Stock watch: Josh Jackson's versatility makes him best small forward in NBA Draft

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Still almost a month away from the May 16 NBA Draft Lottery and some real clarity about where one-and-done Kansas star Josh Jackson could land in the NBA, one factor in his stock is discernible: Jackson is the best small forward available.

For months, experts have raved about the 2017 draft class and its point guards, and Jackson’s name often comes up after Washington’s Markelle Fultz and UCLA’s Lonzo Ball in terms of most-coveted prospects. But even with the buzz increasing around Duke freshman small forward Jason Tatum’s stock, Jackson’s versatile game and defensive approach make him the primary target for a team looking to add a wing.

A 6-foot-8 20-year-old from Detroit who finally officially turned pro earlier this week, Jackson’s name takes the No. 1 position on a big board of small forwards, according to a feature David Aldridge wrote for NBA.com.

Jackson, who averaged 16.3 points, 7.4 rebounds and 3.0 assists for Bill Self’s Jayhawks during his one season, ranked ahead of the aforementioned Tatum (easily his biggest non-point guard competition for a top spot in the draft), Florida State freshman Jonathan Issac and Indiana sophomore O.G. Anunoby.

In compiling the list, Aldridge, a veteran NBA reporter, ranked the college and foreign players based on who, in theory, would be best suited to step onto an NBA floor tonight and make the most significant impact. To do so, he used intel from general managers and coaches around The Association, as well as college coaches.

Kansas guard Josh Jackson (11) floats in for a bucket over Michigan State forward Kenny Goins (25) during the second half on Sunday, March 19, 2017 at BOK Center in Tulsa, Okla.

Kansas guard Josh Jackson (11) floats in for a bucket over Michigan State forward Kenny Goins (25) during the second half on Sunday, March 19, 2017 at BOK Center in Tulsa, Okla. by Nick Krug

While discussing who Jackson might be comparable to, Aldridge’s conversations led him to the names of two NBA Finals MVPs: all-league San Antonio forward Kawhi Leonard and Golden State veteran Andre Iguodala.

“I freaking love him,” an executive of a team likely to have a high lottery pick told Aldridge. “This guy’s getting better as he goes, so I can’t see how he can’t be Iguodala — a guy who can defend and pass, and who’s becoming a better shooter. I know the Kansas people, and in terms of work and all that stuff … they were absolutely in love with him as a kid — not a little bit, a lot. He has (Andrew) Wiggins’ athleticism with character off the chain.”

Since Jackson decided to play at Kansas we’ve heard the Wiggins comparisons, but the Iguodala one is unique and intriguing. Casual fans may know the 6-foot-6 wing, now 33, as a phenomenal veteran role player for Golden State. But earlier in his career Iguodala gave his teams in Philadelphia and Denver those intangibles and so much more. Iguodala averaged 17.1 points, 6.5 rebounds and 5.8 assists in 2009-10 — arguably his best stat-stuffing season — for the Sixers.

The fascinating aspect of Jackson’s potential is that the Iguodala comparison is only the baseline. Jackson could turn into an even more devastating version of Iguodala, and that’s likely why someone invoked the name of MVP candidate Leonard. No one saw the Spurs’ 6-7 small forward turning into one of the best players on the planet before the 2011 draft, but evaluators look at Jackson’s skill set and competitive nature and envision greatness.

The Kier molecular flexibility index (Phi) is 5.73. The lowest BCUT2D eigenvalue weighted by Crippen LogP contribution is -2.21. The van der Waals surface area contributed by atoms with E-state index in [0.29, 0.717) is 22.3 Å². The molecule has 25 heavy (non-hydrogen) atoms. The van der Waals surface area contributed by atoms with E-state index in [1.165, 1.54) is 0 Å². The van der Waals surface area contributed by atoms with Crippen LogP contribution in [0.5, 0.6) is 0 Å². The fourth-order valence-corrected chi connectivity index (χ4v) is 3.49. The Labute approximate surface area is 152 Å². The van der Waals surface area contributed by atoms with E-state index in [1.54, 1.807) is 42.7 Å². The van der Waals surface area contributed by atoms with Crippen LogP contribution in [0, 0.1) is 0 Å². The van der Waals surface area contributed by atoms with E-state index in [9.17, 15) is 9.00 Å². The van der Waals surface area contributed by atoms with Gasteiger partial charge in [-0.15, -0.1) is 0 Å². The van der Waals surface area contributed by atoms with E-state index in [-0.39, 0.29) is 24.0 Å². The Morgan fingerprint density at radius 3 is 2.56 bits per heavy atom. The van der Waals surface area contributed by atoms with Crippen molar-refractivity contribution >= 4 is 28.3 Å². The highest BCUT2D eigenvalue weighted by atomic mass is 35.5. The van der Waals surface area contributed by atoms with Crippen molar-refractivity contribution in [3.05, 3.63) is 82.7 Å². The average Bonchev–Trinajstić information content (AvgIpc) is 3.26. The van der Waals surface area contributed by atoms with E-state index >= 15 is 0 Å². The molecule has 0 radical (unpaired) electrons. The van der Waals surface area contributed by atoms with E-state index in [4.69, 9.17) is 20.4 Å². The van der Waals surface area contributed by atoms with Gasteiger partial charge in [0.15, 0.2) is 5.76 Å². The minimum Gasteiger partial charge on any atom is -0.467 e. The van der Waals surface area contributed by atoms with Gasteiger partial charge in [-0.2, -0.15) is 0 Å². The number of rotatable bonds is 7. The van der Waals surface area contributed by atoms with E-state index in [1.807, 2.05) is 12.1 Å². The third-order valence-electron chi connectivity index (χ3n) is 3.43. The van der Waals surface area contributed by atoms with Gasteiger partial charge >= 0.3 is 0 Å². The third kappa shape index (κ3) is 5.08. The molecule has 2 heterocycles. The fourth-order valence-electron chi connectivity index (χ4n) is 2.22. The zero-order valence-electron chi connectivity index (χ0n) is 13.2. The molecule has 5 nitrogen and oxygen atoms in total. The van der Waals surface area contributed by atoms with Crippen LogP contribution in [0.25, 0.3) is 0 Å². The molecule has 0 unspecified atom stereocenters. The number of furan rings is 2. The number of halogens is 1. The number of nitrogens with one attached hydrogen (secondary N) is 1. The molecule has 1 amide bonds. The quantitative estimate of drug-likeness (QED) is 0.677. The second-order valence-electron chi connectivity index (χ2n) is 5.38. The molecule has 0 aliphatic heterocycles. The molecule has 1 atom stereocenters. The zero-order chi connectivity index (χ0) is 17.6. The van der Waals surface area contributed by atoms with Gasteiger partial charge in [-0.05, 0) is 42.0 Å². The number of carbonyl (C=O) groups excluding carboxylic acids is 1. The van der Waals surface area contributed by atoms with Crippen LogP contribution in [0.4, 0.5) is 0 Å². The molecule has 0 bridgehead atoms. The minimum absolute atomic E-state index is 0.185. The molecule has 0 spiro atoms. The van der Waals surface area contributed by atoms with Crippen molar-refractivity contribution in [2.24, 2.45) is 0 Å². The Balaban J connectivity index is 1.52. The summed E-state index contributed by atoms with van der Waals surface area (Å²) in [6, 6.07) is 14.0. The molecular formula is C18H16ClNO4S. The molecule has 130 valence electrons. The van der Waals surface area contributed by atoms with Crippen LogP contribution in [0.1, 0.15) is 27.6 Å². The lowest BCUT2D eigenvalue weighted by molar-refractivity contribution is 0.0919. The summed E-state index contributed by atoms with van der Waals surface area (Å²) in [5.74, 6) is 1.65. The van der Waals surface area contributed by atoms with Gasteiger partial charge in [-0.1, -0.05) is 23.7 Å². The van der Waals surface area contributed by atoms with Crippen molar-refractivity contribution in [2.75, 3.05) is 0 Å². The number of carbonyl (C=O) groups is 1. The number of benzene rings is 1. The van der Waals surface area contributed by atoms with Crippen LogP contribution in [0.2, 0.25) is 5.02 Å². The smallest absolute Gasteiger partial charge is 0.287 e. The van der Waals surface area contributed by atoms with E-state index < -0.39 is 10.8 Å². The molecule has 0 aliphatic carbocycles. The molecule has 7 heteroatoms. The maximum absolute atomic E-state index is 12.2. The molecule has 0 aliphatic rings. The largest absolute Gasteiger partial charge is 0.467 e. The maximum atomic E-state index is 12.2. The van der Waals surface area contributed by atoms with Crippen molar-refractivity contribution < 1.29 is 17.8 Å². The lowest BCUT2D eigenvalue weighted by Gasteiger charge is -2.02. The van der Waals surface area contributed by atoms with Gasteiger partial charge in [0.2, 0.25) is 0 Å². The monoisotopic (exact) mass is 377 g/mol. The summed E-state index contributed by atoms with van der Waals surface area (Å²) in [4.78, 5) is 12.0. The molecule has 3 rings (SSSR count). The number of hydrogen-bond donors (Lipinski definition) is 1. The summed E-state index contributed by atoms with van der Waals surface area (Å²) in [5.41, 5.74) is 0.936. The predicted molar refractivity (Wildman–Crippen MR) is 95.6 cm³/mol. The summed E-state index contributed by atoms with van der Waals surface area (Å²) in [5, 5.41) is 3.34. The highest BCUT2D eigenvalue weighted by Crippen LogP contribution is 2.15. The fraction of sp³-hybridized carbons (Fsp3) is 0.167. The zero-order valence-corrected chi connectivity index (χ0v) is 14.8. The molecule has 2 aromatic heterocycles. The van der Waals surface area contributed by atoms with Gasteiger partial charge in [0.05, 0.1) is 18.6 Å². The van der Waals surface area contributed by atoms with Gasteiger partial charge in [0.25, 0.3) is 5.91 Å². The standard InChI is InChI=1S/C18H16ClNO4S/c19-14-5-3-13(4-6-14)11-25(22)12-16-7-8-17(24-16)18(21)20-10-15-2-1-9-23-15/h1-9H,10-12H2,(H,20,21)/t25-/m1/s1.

Leonard didn’t enter the league as a player anyone feared as a 3-point shooter, yet he has turned himself into a threat. During his just-completed sixth regular season, the former San Diego State stud shot 38.1% from long range while setting career-highs in makes (147) and attempts (386).

Kansas guard Josh Jackson (11) puts a shot over Michigan State guard Miles Bridges (22) during the first half on Sunday, March 19, 2017 at BOK Center in Tulsa, Okla.

Kansas guard Josh Jackson (11) puts a shot over Michigan State guard Miles Bridges (22) during the first half on Sunday, March 19, 2017 at BOK Center in Tulsa, Okla. by Nick Krug

In order to one day become an all-league type of talent Jackson will need to follow a similar path. He arrived at KU with questions about his jump shot, but steadily improved throughout the season to finish at 37.8% on 3-pointers, after making less than 30% in both November and December.

Aldridge reported some wonder how the NBA’s deeper 3-point arc will impact Jackson’s shot-making from deep, but one Pacific Division executive didn’t seem too worried about it.

“There’s a lot less of a concern now than there was in the early part of the season, maybe the middle of the season,” the executive said. “He shot 40 percent the last month, month and a half of the year (Jackson shot 48.1 percent, 25 of 52, behind the arc the last seven weeks of the season). He’s been the best player in his class. He has that kind of pedigree. If he can consistently shoot from NBA range, he does so many other things well he’s going to be a good NBA player.”

— See David Aldridge’s SF big board for the 2017 NBA Draft: Kansas’ Josh Jackson sure thing in small forward group full of surprises

Team’s chances of winning the lottery

Boston (from Brooklyn) - 25%

Phoenix - 19.9%

L.A. Lakers - 15.6%

Philadelphia - 11.9%

Orlando - 8.8%

Minnesota - 5.3%

New York - 5.3%

Sacramento - 2.8%

Dallas - 1.7%

New Orleans - 1.1%

Charlotte - 0.8%

Detroit - 0.7%

Denver - 0.6%

Miami - 0.5%

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